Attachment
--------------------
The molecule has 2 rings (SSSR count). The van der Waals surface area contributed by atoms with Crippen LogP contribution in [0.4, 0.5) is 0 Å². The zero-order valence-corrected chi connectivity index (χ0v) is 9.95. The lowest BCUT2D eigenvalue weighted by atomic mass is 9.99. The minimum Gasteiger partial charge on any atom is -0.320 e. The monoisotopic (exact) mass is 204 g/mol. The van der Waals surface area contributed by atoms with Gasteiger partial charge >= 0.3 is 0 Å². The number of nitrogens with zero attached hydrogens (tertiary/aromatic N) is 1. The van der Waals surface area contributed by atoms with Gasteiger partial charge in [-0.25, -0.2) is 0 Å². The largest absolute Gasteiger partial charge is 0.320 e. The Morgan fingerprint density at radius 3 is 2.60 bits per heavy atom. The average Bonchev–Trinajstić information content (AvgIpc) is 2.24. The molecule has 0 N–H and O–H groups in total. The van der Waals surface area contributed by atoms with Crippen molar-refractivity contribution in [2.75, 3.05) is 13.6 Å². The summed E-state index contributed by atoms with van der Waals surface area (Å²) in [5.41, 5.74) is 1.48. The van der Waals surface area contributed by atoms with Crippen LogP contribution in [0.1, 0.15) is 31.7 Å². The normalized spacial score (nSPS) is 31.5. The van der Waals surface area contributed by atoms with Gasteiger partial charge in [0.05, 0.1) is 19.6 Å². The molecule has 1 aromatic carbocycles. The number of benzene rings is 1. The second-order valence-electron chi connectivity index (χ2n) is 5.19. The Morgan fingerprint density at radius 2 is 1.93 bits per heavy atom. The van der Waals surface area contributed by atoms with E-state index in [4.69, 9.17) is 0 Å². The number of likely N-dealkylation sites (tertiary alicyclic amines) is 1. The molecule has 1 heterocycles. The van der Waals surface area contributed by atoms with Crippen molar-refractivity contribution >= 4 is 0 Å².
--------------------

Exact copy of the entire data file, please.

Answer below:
The molecule has 2 rings (SSSR count). The van der Waals surface area contributed by atoms with Crippen LogP contribution in [0.4, 0.5) is 0 Å². The zero-order valence-corrected chi connectivity index (χ0v) is 9.95. The lowest BCUT2D eigenvalue weighted by atomic mass is 9.99. The minimum Gasteiger partial charge on any atom is -0.320 e. The monoisotopic (exact) mass is 204 g/mol. The van der Waals surface area contributed by atoms with Gasteiger partial charge >= 0.3 is 0 Å². The number of nitrogens with zero attached hydrogens (tertiary/aromatic N) is 1. The van der Waals surface area contributed by atoms with Gasteiger partial charge in [-0.25, -0.2) is 0 Å². The largest absolute Gasteiger partial charge is 0.320 e. The Morgan fingerprint density at radius 3 is 2.60 bits per heavy atom. The average Bonchev–Trinajstić information content (AvgIpc) is 2.24. The molecule has 0 N–H and O–H groups in total. The van der Waals surface area contributed by atoms with Crippen molar-refractivity contribution in [2.75, 3.05) is 13.6 Å². The summed E-state index contributed by atoms with van der Waals surface area (Å²) in [5.41, 5.74) is 1.48. The van der Waals surface area contributed by atoms with Crippen LogP contribution in [0.1, 0.15) is 31.7 Å². The normalized spacial score (nSPS) is 31.5. The van der Waals surface area contributed by atoms with Gasteiger partial charge in [0.05, 0.1) is 19.6 Å². The molecule has 1 aromatic carbocycles. The number of benzene rings is 1. The second-order valence-electron chi connectivity index (χ2n) is 5.19. The Morgan fingerprint density at radius 2 is 1.93 bits per heavy atom. The van der Waals surface area contributed by atoms with E-state index in [4.69, 9.17) is 0 Å². The number of likely N-dealkylation sites (tertiary alicyclic amines) is 1. The molecule has 1 heterocycles. The van der Waals surface area contributed by atoms with Crippen molar-refractivity contribution >= 4 is 0 Å².